Setting the TTL is somewhat of an art. You can think of it as the ``half life'' of the object, or half the amount of time you believe will pass before the object changes. The benefit of setting the ttl to a large number is that the object will stay in a cache for long periods of time. The problem with setting it to a large value is that when the object changes it will take a long time for the caches to flush out old copies of that object. The problems and benefits are reversed for setting the time to a small value. Generally setting the value to 43200 (12 hrs) is reasonable for things that change day to day, and 3024000 is good for things that change week to week. Setting the value to 0 will prevent the object from ever being cached since it would expire immediately.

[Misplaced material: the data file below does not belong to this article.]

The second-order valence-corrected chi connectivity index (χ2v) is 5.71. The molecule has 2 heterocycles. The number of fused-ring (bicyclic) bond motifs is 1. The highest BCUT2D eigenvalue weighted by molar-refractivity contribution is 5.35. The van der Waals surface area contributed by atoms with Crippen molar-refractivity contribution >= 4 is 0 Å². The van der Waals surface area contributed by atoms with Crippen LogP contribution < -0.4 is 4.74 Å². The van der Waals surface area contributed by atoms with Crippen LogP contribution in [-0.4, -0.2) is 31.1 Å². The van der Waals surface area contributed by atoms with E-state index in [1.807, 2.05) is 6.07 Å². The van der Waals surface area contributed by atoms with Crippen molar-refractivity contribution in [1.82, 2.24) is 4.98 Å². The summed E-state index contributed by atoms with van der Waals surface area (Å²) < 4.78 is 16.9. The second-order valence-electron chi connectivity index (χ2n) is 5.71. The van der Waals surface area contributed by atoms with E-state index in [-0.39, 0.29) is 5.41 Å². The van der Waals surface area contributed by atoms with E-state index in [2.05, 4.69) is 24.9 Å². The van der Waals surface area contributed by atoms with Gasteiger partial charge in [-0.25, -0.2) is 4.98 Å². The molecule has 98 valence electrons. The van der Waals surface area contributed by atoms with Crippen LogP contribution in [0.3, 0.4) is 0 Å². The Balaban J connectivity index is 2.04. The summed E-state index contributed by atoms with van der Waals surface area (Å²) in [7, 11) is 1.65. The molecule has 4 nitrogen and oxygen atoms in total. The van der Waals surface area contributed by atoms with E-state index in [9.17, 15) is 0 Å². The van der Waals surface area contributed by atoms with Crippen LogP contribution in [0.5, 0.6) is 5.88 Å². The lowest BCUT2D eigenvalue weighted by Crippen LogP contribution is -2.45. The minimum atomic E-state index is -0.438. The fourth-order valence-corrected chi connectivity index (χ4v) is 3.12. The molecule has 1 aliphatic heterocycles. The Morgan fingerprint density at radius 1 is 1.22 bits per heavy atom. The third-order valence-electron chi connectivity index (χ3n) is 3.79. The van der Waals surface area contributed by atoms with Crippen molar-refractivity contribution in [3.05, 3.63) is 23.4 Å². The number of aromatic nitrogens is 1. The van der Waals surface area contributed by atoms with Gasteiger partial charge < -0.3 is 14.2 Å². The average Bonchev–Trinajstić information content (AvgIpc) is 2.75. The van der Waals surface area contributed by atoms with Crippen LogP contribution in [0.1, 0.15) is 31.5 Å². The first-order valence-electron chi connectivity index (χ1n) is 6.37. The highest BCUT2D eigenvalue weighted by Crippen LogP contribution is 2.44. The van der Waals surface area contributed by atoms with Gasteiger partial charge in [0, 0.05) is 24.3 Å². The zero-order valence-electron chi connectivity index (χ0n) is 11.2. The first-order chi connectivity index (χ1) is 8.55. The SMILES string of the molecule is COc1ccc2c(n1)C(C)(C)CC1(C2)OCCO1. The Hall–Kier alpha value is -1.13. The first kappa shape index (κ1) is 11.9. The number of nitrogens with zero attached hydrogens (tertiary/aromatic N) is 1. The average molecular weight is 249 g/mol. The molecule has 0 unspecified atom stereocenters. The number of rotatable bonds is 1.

The zo_data member is a discriminated union with the following members:

zotypes zo_type;
	union {
		struct directory_obj	di_data;
		struct group_obj	gr_data;
		struct table_obj	ta_data;
		struct entry_obj	en_data;
		struct link_obj	li_data;
		struct {
		           uint_t	po_data_len;
		           char	*po_data_val;
		} po_data;
        } objdata_u;

The union is discriminated based on the type value contained in zo_type. There six types of objects currently defined in the NIS+ service. These types are the directory, link, group, table, entry, and private types.

enum zotypes {
		BOGUS_OBJ	= 0,
		NO_OBJ	= 1,
		GROUP_OBJ	= 3,
		TABLE_OBJ	= 4,
		ENTRY_OBJ	= 5,
		LINK_OBJ	= 6,
	typedef enum zotypes zotypes;

All object types define a structure that contains data specific to that type of object. The simplest are private objects which are defined to contain a variable length array of octets. Only the owner of the object is expected to understand the contents of a private object. The following section describe the other five object types in more significant detail.